The world can be a scary place these days. To make things worse, your child could be playing games and giving out personal information to perfect strangers online. These strangers may be portraying themselves as children, but could in fact be online predators. Here are some helpful tips I found to protect your child or children and keep them safe when they are online.
Internet Safety For Kids
Communicate, and talk to your child about sexual victimization and potential on-line danger.
Spend time with your children on-line. Have them teach you about their favorite on-line destinations.
Keep the computer in a common room in the house, not in your child’s bedroom. It is much more difficult for a computer-sex offender to communicate with a child when the computer screen is visible to a parent or another member of the household.
Utilize parental controls provided by your service provider and/or blocking software. While electronic chat can be a great place for children to make new friends and discuss various topics of interest, it is also prowled by computer-sex offenders. Use of chat rooms, in particular, should be heavily monitored. While parents should utilize these mechanisms, they should not totally rely on them.
Always maintain access to your child’s on-line account and randomly check his/her e-mail. Be aware that your child could be contacted through the U.S. Mail. Be up front with your child about your access and reasons why.
Teach your child the responsible use of the resources on-line. There is much more to the on-line experience than chat rooms.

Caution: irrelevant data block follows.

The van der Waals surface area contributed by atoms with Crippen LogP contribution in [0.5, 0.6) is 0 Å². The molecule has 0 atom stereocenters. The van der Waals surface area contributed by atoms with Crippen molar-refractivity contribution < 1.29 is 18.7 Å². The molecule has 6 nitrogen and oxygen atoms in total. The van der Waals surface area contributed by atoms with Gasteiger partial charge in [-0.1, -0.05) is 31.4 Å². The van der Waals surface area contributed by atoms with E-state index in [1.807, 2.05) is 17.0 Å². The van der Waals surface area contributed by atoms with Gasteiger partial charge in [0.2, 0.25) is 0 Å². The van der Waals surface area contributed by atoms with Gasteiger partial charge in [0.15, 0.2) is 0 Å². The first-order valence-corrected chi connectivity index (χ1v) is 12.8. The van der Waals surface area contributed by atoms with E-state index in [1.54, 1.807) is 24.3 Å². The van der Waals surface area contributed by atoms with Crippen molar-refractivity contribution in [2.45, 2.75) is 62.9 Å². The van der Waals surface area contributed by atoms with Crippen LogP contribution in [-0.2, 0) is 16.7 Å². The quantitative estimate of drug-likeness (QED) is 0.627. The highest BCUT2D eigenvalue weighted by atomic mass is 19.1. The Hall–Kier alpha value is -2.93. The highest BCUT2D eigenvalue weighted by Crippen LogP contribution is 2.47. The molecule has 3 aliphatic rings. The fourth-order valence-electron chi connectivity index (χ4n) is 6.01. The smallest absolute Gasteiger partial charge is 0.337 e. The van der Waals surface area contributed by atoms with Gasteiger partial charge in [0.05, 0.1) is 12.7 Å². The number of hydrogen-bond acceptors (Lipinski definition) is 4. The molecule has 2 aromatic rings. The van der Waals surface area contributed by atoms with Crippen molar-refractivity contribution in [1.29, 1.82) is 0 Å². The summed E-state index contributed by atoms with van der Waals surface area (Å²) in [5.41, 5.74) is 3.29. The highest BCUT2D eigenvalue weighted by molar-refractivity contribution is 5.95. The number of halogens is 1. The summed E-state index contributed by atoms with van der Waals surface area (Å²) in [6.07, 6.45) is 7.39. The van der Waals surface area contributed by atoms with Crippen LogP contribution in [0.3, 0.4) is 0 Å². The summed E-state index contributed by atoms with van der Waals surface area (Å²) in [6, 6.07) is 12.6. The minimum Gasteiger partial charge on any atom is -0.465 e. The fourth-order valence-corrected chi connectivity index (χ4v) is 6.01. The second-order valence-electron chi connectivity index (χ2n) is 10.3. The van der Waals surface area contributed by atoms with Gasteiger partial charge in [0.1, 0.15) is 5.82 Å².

Find out what computer safeguards are utilized by your child’s school, the public library, and at the homes of your child’s friends. These are all places, outside your normal supervision, where your child could encounter an on-line predator.
Understand, even if your child was a willing participant in any form of sexual exploitation, that he/she is not at fault and is the victim. The offender always bears the complete responsibility for his or her actions.
Instruct your children:
- do not arrange a face-to-face meeting with someone they met on- line;
- to not upload (post) pictures of themselves onto the Internet or on-line service to people they do not personally know;
- don’t give out identifying information such as their name, home address, school name, or telephone number;
- to never download pictures from an unknown source, as there is a good chance there could be sexually explicit images;
- do not respond to messages or bulletin board postings that are suggestive, obscene, belligerent, or harassing;
- that whatever they are told on-line may or may not be true.